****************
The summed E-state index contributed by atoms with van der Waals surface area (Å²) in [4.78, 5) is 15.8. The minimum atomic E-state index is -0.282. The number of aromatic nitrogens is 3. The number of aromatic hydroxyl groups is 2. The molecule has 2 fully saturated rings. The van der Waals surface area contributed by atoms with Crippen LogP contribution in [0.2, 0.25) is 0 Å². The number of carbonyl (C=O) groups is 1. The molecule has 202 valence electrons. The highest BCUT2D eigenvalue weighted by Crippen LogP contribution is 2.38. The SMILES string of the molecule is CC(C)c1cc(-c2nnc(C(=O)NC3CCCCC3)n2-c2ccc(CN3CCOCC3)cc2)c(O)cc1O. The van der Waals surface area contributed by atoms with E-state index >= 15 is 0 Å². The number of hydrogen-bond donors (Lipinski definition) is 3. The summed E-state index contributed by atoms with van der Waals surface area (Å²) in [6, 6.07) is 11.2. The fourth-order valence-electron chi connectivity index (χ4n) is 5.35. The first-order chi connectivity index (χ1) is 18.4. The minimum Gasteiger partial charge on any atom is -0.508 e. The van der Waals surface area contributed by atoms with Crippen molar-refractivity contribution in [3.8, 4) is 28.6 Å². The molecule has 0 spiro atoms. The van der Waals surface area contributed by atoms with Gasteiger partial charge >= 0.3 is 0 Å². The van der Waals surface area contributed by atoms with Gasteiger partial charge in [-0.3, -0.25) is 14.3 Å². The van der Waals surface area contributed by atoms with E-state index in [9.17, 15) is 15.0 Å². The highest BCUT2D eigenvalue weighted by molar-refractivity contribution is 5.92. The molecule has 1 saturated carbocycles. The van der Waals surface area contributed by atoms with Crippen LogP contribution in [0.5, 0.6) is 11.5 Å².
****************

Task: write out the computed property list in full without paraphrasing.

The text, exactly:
The summed E-state index contributed by atoms with van der Waals surface area (Å²) in [4.78, 5) is 15.8. The minimum atomic E-state index is -0.282. The number of aromatic nitrogens is 3. The number of aromatic hydroxyl groups is 2. The molecule has 2 fully saturated rings. The van der Waals surface area contributed by atoms with Crippen LogP contribution in [0.2, 0.25) is 0 Å². The number of carbonyl (C=O) groups is 1. The molecule has 202 valence electrons. The highest BCUT2D eigenvalue weighted by Crippen LogP contribution is 2.38. The SMILES string of the molecule is CC(C)c1cc(-c2nnc(C(=O)NC3CCCCC3)n2-c2ccc(CN3CCOCC3)cc2)c(O)cc1O. The van der Waals surface area contributed by atoms with E-state index >= 15 is 0 Å². The number of hydrogen-bond donors (Lipinski definition) is 3. The summed E-state index contributed by atoms with van der Waals surface area (Å²) in [6, 6.07) is 11.2. The fourth-order valence-electron chi connectivity index (χ4n) is 5.35. The first-order chi connectivity index (χ1) is 18.4. The minimum Gasteiger partial charge on any atom is -0.508 e. The van der Waals surface area contributed by atoms with Crippen molar-refractivity contribution in [3.8, 4) is 28.6 Å². The molecule has 0 spiro atoms. The van der Waals surface area contributed by atoms with Gasteiger partial charge >= 0.3 is 0 Å². The van der Waals surface area contributed by atoms with Gasteiger partial charge in [-0.3, -0.25) is 14.3 Å². The van der Waals surface area contributed by atoms with E-state index in [9.17, 15) is 15.0 Å². The highest BCUT2D eigenvalue weighted by molar-refractivity contribution is 5.92. The molecule has 1 saturated carbocycles. The van der Waals surface area contributed by atoms with Crippen LogP contribution in [0.5, 0.6) is 11.5 Å².